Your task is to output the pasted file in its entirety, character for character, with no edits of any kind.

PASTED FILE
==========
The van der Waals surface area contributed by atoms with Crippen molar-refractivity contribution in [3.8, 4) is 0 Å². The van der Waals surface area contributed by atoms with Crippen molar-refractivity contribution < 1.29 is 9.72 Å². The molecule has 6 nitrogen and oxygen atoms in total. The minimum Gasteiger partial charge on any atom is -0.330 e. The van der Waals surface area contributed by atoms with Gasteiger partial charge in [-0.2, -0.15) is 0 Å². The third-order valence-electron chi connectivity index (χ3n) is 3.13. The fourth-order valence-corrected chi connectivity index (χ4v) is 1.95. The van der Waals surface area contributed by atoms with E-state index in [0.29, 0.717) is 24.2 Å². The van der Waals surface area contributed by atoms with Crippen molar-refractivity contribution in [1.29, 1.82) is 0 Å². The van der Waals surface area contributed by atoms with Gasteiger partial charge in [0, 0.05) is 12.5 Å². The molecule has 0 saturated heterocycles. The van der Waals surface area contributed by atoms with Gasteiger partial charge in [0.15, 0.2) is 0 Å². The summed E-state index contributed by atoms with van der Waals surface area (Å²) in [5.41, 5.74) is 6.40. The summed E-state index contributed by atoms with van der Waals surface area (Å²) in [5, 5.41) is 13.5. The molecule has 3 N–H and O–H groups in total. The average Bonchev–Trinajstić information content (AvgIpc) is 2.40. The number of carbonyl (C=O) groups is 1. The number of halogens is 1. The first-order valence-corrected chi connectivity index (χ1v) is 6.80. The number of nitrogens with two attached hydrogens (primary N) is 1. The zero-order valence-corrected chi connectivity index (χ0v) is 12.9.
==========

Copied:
The van der Waals surface area contributed by atoms with Crippen molar-refractivity contribution in [3.8, 4) is 0 Å². The van der Waals surface area contributed by atoms with Crippen molar-refractivity contribution < 1.29 is 9.72 Å². The molecule has 6 nitrogen and oxygen atoms in total. The minimum Gasteiger partial charge on any atom is -0.330 e. The van der Waals surface area contributed by atoms with Gasteiger partial charge in [-0.2, -0.15) is 0 Å². The third-order valence-electron chi connectivity index (χ3n) is 3.13. The fourth-order valence-corrected chi connectivity index (χ4v) is 1.95. The van der Waals surface area contributed by atoms with E-state index in [0.29, 0.717) is 24.2 Å². The van der Waals surface area contributed by atoms with Crippen molar-refractivity contribution in [1.29, 1.82) is 0 Å². The van der Waals surface area contributed by atoms with Gasteiger partial charge in [0, 0.05) is 12.5 Å². The molecule has 0 saturated heterocycles. The van der Waals surface area contributed by atoms with Gasteiger partial charge in [0.15, 0.2) is 0 Å². The summed E-state index contributed by atoms with van der Waals surface area (Å²) in [5.41, 5.74) is 6.40. The summed E-state index contributed by atoms with van der Waals surface area (Å²) in [5, 5.41) is 13.5. The molecule has 3 N–H and O–H groups in total. The average Bonchev–Trinajstić information content (AvgIpc) is 2.40. The number of carbonyl (C=O) groups is 1. The number of halogens is 1. The first-order valence-corrected chi connectivity index (χ1v) is 6.80. The number of nitrogens with two attached hydrogens (primary N) is 1. The zero-order valence-corrected chi connectivity index (χ0v) is 12.9.